Earning their final stripe: Chief master sergeant selects make cut

Photos by Airman 1st Class Lane T. Plummer

Senior leadership across the KMC load onto a bus before they visit Airmen selected to promote to chief master sergeant Dec. 8 on Ramstein. Although the Air Force has been an independent service since 1947, the rank of chief master sergeant did not exist until the authorization of the Military Pay Act of 1958.
Senior Master Sgt. Susan Hale, 86th Medical Squadron command support section operations superintendent, stands with her notification of her promotion to chief master sergeant Dec. 8 at Landstuhl Regional Medical Center. Leaders across Ramstein joined the selectees to not only congratulate them, but also to educate them on the tasks and responsibilities ahead.
Brig. Gen. Richard G. Moore Jr., 86th Airlift Wing commander, takes accountability on a bus before he and other senior leaders across the KMC visit Airmen selected to promote to chief master sergeant Dec. 8 on Ramstein. According to Air Force Instruction 36-2618, all chief master sergeants are expected to serve as mentors for noncommissioned officers and junior enlisted members and to serve as advisers to unit commanders and senior officers.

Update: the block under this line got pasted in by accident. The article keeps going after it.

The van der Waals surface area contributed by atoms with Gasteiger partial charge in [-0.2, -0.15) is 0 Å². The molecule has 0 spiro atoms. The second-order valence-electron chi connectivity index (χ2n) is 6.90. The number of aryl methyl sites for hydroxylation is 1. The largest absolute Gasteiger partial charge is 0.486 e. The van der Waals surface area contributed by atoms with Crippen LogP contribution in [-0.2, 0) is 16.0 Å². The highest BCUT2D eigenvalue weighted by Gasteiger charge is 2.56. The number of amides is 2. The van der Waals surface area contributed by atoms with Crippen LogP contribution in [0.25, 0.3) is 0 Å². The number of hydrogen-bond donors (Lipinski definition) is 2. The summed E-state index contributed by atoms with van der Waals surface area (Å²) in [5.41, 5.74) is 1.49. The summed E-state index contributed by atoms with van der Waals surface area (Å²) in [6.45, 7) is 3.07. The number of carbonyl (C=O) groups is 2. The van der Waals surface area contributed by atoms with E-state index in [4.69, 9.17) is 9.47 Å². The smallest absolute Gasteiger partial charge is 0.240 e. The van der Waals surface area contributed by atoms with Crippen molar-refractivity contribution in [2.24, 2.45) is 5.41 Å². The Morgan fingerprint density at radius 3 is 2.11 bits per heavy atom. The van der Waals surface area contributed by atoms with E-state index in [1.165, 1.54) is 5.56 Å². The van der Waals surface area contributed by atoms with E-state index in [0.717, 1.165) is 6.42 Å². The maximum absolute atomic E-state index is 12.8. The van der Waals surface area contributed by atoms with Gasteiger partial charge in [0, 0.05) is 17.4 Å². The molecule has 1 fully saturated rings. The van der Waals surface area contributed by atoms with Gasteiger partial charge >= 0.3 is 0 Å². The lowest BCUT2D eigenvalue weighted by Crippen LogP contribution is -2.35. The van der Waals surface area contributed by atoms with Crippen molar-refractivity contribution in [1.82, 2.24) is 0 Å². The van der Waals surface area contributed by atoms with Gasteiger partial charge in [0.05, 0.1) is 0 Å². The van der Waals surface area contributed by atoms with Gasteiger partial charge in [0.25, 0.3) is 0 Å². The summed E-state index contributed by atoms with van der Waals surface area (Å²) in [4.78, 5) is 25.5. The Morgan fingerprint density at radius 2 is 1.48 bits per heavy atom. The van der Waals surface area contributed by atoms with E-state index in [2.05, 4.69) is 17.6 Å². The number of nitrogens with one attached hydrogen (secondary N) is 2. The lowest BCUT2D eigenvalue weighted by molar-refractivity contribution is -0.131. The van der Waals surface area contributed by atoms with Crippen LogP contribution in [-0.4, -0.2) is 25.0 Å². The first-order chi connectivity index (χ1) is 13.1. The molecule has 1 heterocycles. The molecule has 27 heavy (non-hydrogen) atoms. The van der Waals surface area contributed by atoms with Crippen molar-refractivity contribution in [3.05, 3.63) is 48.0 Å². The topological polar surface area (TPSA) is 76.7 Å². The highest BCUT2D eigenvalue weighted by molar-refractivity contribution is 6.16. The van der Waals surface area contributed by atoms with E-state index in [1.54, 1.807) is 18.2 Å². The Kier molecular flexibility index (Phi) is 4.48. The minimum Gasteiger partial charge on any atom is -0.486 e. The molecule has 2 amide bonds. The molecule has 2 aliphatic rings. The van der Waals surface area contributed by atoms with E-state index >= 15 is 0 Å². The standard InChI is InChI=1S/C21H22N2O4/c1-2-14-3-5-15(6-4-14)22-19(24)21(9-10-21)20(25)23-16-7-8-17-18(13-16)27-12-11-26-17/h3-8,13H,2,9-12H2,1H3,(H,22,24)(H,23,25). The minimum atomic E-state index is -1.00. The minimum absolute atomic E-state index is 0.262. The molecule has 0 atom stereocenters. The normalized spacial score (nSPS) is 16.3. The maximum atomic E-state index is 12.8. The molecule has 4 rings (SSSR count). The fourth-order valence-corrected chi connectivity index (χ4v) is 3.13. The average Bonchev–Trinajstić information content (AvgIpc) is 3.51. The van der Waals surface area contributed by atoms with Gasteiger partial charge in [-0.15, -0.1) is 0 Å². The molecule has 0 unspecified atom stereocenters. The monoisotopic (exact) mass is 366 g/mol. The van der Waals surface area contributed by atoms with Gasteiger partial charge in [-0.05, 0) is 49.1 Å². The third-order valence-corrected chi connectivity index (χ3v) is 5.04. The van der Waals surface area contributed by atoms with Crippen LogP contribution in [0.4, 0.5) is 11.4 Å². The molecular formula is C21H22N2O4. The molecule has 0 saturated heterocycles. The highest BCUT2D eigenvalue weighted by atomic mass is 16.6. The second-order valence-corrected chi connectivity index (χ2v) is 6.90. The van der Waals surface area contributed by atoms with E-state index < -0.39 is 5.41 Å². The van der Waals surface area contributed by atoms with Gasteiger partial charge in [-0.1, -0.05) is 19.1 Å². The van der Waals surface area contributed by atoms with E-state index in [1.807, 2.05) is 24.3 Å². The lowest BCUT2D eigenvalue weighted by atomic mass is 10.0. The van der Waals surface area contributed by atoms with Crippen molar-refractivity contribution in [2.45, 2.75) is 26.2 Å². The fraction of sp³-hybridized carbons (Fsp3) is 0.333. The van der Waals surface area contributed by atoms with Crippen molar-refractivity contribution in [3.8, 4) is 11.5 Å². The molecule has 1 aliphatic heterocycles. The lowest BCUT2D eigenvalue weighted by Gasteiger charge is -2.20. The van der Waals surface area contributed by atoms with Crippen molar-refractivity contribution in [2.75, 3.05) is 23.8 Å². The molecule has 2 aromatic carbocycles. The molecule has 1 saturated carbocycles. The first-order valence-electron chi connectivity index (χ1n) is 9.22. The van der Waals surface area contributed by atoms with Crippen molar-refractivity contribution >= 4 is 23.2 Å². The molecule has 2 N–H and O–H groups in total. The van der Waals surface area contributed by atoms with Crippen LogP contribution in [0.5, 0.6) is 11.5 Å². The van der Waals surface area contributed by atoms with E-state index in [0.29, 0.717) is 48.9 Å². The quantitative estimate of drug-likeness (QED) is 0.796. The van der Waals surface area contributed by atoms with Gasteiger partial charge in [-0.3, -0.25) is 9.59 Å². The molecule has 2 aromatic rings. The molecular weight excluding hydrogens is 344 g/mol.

Senior Master Sgt. Mellisa Crawley, 86th Aeromedical Evacuation Squadron superintendent, embraces her husband, Chief Master Sgt. Michael Crawley, 86th Force Support Squadron superintendent, after being notified of her promotion to chief master sergeant Dec. 8 on Ramstein. After discovering they were selected for promotion, all selectees came together to celebrate as well as build more relationships with people across the community.
Senior Master Sgt. Susan Hale, 86th Medical Squadron command support section operations superintendent, reacts ecstatically after being notified of her promotion to chief master sergeant Dec. 8 at Landstuhl Regional Medical Center. By congressional mandate, only one percent of the Air Force enlisted corps may hold the rank of chief master sergeant.